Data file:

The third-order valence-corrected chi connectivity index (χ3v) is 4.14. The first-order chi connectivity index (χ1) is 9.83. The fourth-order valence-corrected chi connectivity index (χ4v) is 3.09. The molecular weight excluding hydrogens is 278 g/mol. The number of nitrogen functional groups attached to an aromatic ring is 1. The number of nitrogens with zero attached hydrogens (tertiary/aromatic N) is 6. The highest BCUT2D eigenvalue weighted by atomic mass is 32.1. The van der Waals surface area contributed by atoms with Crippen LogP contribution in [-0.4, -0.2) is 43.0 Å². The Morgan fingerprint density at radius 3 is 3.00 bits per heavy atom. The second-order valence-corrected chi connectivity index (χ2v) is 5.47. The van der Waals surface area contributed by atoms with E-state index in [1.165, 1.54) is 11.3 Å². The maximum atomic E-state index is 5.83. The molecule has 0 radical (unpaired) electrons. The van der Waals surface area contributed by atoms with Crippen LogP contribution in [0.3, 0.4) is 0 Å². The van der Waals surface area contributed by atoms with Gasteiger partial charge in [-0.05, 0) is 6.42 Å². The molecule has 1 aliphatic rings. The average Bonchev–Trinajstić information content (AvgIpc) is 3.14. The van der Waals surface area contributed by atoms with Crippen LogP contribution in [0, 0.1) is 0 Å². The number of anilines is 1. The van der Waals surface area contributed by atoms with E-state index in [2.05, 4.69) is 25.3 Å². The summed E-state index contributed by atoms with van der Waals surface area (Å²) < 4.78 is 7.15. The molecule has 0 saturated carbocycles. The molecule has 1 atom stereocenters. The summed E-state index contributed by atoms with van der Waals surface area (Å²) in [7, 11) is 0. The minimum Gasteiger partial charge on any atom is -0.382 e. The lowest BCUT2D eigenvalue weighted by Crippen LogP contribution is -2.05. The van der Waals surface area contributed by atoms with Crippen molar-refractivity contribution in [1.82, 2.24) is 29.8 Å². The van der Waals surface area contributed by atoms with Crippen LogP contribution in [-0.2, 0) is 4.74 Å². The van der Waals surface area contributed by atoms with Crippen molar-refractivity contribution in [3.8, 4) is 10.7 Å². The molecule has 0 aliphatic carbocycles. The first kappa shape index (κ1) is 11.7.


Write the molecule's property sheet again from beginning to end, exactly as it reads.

The third-order valence-corrected chi connectivity index (χ3v) is 4.14. The first-order chi connectivity index (χ1) is 9.83. The fourth-order valence-corrected chi connectivity index (χ4v) is 3.09. The molecular weight excluding hydrogens is 278 g/mol. The number of nitrogen functional groups attached to an aromatic ring is 1. The number of nitrogens with zero attached hydrogens (tertiary/aromatic N) is 6. The highest BCUT2D eigenvalue weighted by atomic mass is 32.1. The van der Waals surface area contributed by atoms with Crippen LogP contribution in [-0.4, -0.2) is 43.0 Å². The Morgan fingerprint density at radius 3 is 3.00 bits per heavy atom. The second-order valence-corrected chi connectivity index (χ2v) is 5.47. The van der Waals surface area contributed by atoms with E-state index in [1.165, 1.54) is 11.3 Å². The maximum atomic E-state index is 5.83. The molecule has 0 radical (unpaired) electrons. The van der Waals surface area contributed by atoms with Crippen LogP contribution in [0.3, 0.4) is 0 Å². The van der Waals surface area contributed by atoms with Gasteiger partial charge in [-0.05, 0) is 6.42 Å². The molecule has 1 aliphatic rings. The average Bonchev–Trinajstić information content (AvgIpc) is 3.14. The van der Waals surface area contributed by atoms with Crippen LogP contribution in [0, 0.1) is 0 Å². The number of anilines is 1. The van der Waals surface area contributed by atoms with E-state index in [2.05, 4.69) is 25.3 Å². The summed E-state index contributed by atoms with van der Waals surface area (Å²) < 4.78 is 7.15. The molecule has 0 saturated carbocycles. The molecule has 1 atom stereocenters. The summed E-state index contributed by atoms with van der Waals surface area (Å²) in [7, 11) is 0. The minimum Gasteiger partial charge on any atom is -0.382 e. The lowest BCUT2D eigenvalue weighted by Crippen LogP contribution is -2.05. The van der Waals surface area contributed by atoms with Crippen molar-refractivity contribution in [1.82, 2.24) is 29.8 Å². The van der Waals surface area contributed by atoms with Crippen LogP contribution in [-0.2, 0) is 4.74 Å². The van der Waals surface area contributed by atoms with Crippen molar-refractivity contribution in [3.8, 4) is 10.7 Å². The molecule has 0 aliphatic carbocycles. The first kappa shape index (κ1) is 11.7.